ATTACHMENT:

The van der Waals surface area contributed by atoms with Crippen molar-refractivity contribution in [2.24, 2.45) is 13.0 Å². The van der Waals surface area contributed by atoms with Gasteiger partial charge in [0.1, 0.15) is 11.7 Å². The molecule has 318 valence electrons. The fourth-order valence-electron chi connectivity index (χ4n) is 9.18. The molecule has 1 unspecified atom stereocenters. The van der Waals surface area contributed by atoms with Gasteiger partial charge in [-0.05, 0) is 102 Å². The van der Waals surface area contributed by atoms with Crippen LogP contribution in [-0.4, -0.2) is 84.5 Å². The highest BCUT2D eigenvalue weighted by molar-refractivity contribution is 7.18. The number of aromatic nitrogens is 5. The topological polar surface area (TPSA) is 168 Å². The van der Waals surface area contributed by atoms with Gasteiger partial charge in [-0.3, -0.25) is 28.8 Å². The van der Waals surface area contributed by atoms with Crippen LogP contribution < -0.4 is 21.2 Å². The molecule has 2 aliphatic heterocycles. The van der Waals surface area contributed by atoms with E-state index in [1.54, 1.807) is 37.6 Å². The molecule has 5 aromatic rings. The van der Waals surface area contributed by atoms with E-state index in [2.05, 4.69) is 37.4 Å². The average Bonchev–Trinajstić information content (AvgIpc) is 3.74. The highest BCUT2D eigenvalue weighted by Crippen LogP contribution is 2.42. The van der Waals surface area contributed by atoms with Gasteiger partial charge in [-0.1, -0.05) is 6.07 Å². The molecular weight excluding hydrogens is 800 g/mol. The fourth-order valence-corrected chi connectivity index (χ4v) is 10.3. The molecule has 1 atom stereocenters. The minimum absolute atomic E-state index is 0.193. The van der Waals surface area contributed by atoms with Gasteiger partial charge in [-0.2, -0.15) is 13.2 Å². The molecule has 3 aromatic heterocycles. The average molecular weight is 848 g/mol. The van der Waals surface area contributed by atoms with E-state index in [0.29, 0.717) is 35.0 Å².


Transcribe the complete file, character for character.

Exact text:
The van der Waals surface area contributed by atoms with Crippen molar-refractivity contribution in [2.24, 2.45) is 13.0 Å². The van der Waals surface area contributed by atoms with Gasteiger partial charge in [0.1, 0.15) is 11.7 Å². The molecule has 318 valence electrons. The fourth-order valence-electron chi connectivity index (χ4n) is 9.18. The molecule has 1 unspecified atom stereocenters. The van der Waals surface area contributed by atoms with Gasteiger partial charge in [-0.05, 0) is 102 Å². The van der Waals surface area contributed by atoms with Crippen LogP contribution in [-0.4, -0.2) is 84.5 Å². The highest BCUT2D eigenvalue weighted by molar-refractivity contribution is 7.18. The number of aromatic nitrogens is 5. The topological polar surface area (TPSA) is 168 Å². The van der Waals surface area contributed by atoms with Gasteiger partial charge in [-0.3, -0.25) is 28.8 Å². The van der Waals surface area contributed by atoms with Crippen LogP contribution < -0.4 is 21.2 Å². The molecule has 2 aliphatic heterocycles. The van der Waals surface area contributed by atoms with E-state index in [1.54, 1.807) is 37.6 Å². The molecule has 5 aromatic rings. The van der Waals surface area contributed by atoms with E-state index in [2.05, 4.69) is 37.4 Å². The average Bonchev–Trinajstić information content (AvgIpc) is 3.74. The highest BCUT2D eigenvalue weighted by Crippen LogP contribution is 2.42. The van der Waals surface area contributed by atoms with Gasteiger partial charge in [-0.1, -0.05) is 6.07 Å². The molecular weight excluding hydrogens is 800 g/mol. The fourth-order valence-corrected chi connectivity index (χ4v) is 10.3. The molecule has 1 atom stereocenters. The minimum absolute atomic E-state index is 0.193. The van der Waals surface area contributed by atoms with Gasteiger partial charge in [-0.2, -0.15) is 13.2 Å². The molecule has 3 aromatic heterocycles. The average molecular weight is 848 g/mol. The van der Waals surface area contributed by atoms with E-state index in [0.29, 0.717) is 35.0 Å².